4. Symmetry, Materials, Wearers, and Dimensions

The embodiments shown in FIGS. 1A, 3, 7, 8, 9, 10, 11, and 12 are all drawn to the same scale and same side perspective view. FIG. 1A, and FIG. 1A shown in a wearer in FIGS. 4 and 5, are all drawn in the same scale to each other, and to a human nose. All measures of the embodiment in FIGS. 1A, 4, and 5 may be calculated from drawing FIGS. 4, and 5. In example, if the human nose in FIG. 4 were to have a nosetip-to-ala measurement of 38 mm, then the bottom bridge width would be 17 mm, because {a measure=[(38 mm tip to ala)÷(mm tip to ala in drawing)]×(mm of the measure in drawing)}. All measures, induding diameters, are proportional thereon.

Because FIGS. 3, 7, 8, 9, 10, 11, and 12 are drawn to the same scale as FIG. 1A, they may be reconstructed into a workable device, by one skilled in the art, from the drawings and specification.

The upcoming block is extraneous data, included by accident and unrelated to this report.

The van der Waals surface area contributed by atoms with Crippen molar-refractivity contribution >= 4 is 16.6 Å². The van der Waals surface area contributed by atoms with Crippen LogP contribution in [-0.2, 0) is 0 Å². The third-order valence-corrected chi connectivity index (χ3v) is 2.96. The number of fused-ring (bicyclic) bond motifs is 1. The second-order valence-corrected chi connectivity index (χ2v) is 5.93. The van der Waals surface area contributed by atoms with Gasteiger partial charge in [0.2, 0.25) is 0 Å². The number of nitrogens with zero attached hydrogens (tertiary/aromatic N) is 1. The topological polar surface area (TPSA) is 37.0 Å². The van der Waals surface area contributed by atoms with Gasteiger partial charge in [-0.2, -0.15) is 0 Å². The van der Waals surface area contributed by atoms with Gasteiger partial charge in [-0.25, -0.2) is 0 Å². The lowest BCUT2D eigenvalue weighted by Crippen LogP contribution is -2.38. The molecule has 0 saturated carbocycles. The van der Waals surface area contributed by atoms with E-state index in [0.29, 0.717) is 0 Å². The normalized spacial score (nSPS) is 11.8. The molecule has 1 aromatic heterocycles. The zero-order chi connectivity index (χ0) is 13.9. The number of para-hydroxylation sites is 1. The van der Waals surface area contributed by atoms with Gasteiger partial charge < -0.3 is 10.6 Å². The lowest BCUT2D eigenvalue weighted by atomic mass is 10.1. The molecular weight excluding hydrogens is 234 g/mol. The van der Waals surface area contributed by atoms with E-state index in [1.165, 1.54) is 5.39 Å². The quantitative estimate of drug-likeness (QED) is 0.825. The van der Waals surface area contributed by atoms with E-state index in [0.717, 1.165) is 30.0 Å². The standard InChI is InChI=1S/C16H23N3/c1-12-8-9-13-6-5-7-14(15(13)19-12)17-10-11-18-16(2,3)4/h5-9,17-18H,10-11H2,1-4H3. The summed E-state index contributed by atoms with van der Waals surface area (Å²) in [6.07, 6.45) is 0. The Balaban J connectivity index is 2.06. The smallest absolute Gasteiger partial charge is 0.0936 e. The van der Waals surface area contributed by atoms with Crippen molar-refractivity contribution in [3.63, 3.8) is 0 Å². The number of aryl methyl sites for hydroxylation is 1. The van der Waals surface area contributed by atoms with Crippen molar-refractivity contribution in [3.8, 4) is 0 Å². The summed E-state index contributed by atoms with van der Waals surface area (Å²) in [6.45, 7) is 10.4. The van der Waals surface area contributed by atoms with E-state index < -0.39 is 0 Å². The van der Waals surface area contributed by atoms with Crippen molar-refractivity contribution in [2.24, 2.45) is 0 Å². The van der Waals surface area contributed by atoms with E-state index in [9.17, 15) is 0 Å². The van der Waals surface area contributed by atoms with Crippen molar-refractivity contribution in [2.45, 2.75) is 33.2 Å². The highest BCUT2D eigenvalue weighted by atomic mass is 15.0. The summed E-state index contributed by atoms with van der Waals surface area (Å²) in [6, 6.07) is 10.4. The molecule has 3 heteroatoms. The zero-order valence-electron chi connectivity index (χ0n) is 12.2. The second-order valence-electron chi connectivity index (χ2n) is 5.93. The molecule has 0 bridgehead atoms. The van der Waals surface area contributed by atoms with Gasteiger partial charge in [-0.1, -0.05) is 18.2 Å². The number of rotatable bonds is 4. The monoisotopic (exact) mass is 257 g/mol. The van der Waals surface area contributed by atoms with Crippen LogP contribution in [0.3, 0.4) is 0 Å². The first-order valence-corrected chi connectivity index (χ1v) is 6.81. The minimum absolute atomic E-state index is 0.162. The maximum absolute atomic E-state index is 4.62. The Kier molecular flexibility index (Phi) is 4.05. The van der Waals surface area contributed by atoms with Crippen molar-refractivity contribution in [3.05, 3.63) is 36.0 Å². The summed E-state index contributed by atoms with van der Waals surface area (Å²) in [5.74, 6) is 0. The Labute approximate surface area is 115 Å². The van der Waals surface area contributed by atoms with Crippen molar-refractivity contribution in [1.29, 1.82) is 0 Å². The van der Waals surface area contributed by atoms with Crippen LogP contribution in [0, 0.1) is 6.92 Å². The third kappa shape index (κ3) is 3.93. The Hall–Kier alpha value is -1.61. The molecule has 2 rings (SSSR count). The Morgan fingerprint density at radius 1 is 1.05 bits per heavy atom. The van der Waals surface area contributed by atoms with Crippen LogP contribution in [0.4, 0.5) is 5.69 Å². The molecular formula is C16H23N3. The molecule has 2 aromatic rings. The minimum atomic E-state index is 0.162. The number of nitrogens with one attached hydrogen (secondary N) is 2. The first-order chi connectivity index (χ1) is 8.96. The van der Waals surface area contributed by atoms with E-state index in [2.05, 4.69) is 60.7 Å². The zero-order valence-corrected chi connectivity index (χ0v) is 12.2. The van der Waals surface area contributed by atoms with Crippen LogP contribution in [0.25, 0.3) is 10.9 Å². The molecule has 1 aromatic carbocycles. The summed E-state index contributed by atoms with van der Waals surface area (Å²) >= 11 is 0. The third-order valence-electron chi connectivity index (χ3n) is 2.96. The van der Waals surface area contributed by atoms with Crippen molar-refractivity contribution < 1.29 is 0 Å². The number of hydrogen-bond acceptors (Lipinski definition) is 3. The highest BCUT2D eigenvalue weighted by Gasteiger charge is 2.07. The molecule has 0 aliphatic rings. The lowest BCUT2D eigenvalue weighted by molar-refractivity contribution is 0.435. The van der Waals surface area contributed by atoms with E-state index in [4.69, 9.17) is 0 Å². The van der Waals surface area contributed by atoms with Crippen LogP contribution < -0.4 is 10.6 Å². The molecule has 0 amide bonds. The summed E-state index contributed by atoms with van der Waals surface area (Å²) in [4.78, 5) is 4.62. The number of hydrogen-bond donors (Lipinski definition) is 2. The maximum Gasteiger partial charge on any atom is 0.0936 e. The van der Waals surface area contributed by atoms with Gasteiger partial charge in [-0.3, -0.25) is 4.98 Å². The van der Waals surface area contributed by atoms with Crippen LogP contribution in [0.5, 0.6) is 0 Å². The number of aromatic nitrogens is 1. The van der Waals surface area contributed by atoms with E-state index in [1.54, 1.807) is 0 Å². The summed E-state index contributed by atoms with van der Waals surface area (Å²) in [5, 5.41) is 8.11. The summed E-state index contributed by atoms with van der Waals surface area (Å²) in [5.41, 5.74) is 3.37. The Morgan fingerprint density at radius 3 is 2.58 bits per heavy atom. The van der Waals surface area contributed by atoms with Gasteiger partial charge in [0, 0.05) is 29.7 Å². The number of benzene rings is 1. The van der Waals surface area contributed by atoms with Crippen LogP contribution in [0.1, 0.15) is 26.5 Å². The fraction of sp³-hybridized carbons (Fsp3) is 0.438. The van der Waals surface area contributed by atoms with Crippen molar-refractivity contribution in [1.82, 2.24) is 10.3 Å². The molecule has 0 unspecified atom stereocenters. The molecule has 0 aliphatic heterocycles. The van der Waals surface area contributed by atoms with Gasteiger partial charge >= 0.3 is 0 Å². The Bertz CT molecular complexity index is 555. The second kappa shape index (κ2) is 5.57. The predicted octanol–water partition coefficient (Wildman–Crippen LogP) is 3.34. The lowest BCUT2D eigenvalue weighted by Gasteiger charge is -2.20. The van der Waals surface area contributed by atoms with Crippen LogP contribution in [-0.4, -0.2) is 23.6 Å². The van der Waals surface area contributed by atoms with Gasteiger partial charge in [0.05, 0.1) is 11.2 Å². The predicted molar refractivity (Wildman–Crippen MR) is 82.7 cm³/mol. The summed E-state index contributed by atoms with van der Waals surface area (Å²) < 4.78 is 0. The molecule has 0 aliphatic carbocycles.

Embodiments of my nasal insert, like a wearer's nose, are majorly symmetrical. That is: right-hand-side parts are majorly the same as left-hand-side parts, except opposite hand.

Rigid, thick, or heavy materials may be used, but to no advantage. Resilient, thin, lightweight materials may ease insertion, provide comfort, and be barely visible. Materials that may be used to form the bridge and legs include but are not limited to nylon, titanium, or spring steel with gold or silver plating. Catches and ledges may be made of similar materials, or more flexible materials including, but not limited to, silicone or rubber.

Wearers may include any living creature with a pair of feet of the columella or a pair of limen nasi ridges.

The interior side of the entire post of the columella may seem to be available to lock a catch, but catching the post has big disadvantages: For one, the post's width is quite variant from person to person, so any catch behind or on the post may squeeze the septum, causing discomfort. Also there is no anteroposterior (lip-to nosetip) restriction on the post that would keep an insert from shifting in the nose. Both of these are disadvantages of the Breathe Relief nasal ring (discussed at the end of BACKGROUND OF THE INVENTION). None of the embodiments of my inserts need to catch the post of the columella or touch or press against the septum.

CONCLUSION

My nasal insert stays positioned in a wearer's nose because the catches can rest behind the feet of the columella and/ or the ledges can rest behind the limen nasi ridges.